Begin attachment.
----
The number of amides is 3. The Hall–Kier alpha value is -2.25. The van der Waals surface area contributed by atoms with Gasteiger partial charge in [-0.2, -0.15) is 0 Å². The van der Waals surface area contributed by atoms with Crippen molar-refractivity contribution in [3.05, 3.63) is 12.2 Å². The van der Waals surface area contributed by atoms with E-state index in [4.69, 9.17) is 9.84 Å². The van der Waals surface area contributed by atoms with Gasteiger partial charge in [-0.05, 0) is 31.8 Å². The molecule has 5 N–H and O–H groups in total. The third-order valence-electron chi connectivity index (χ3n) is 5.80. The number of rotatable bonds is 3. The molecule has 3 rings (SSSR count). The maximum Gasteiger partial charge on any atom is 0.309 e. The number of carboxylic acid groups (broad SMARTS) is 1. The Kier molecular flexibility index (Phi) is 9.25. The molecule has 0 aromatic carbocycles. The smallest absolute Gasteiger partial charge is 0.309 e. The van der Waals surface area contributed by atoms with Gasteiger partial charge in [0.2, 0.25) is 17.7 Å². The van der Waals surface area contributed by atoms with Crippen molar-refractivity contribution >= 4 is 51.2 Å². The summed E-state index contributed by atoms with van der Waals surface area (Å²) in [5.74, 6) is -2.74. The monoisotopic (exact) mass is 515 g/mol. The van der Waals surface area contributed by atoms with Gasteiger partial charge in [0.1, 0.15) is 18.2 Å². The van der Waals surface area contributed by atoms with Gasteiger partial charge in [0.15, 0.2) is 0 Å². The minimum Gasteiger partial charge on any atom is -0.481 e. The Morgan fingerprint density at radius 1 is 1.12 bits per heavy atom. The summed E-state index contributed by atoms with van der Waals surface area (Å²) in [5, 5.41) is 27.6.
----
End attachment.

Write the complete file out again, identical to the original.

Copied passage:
The number of amides is 3. The Hall–Kier alpha value is -2.25. The van der Waals surface area contributed by atoms with Gasteiger partial charge in [-0.2, -0.15) is 0 Å². The van der Waals surface area contributed by atoms with Crippen molar-refractivity contribution in [3.05, 3.63) is 12.2 Å². The van der Waals surface area contributed by atoms with E-state index in [4.69, 9.17) is 9.84 Å². The van der Waals surface area contributed by atoms with Gasteiger partial charge in [-0.05, 0) is 31.8 Å². The molecule has 5 N–H and O–H groups in total. The third-order valence-electron chi connectivity index (χ3n) is 5.80. The number of rotatable bonds is 3. The molecule has 3 rings (SSSR count). The maximum Gasteiger partial charge on any atom is 0.309 e. The number of carboxylic acid groups (broad SMARTS) is 1. The Kier molecular flexibility index (Phi) is 9.25. The molecule has 0 aromatic carbocycles. The smallest absolute Gasteiger partial charge is 0.309 e. The van der Waals surface area contributed by atoms with Gasteiger partial charge in [0.2, 0.25) is 17.7 Å². The van der Waals surface area contributed by atoms with Crippen molar-refractivity contribution >= 4 is 51.2 Å². The summed E-state index contributed by atoms with van der Waals surface area (Å²) in [5.74, 6) is -2.74. The monoisotopic (exact) mass is 515 g/mol. The van der Waals surface area contributed by atoms with Gasteiger partial charge in [0.1, 0.15) is 18.2 Å². The van der Waals surface area contributed by atoms with Gasteiger partial charge in [0.15, 0.2) is 0 Å². The minimum Gasteiger partial charge on any atom is -0.481 e. The Morgan fingerprint density at radius 1 is 1.12 bits per heavy atom. The summed E-state index contributed by atoms with van der Waals surface area (Å²) in [5, 5.41) is 27.6.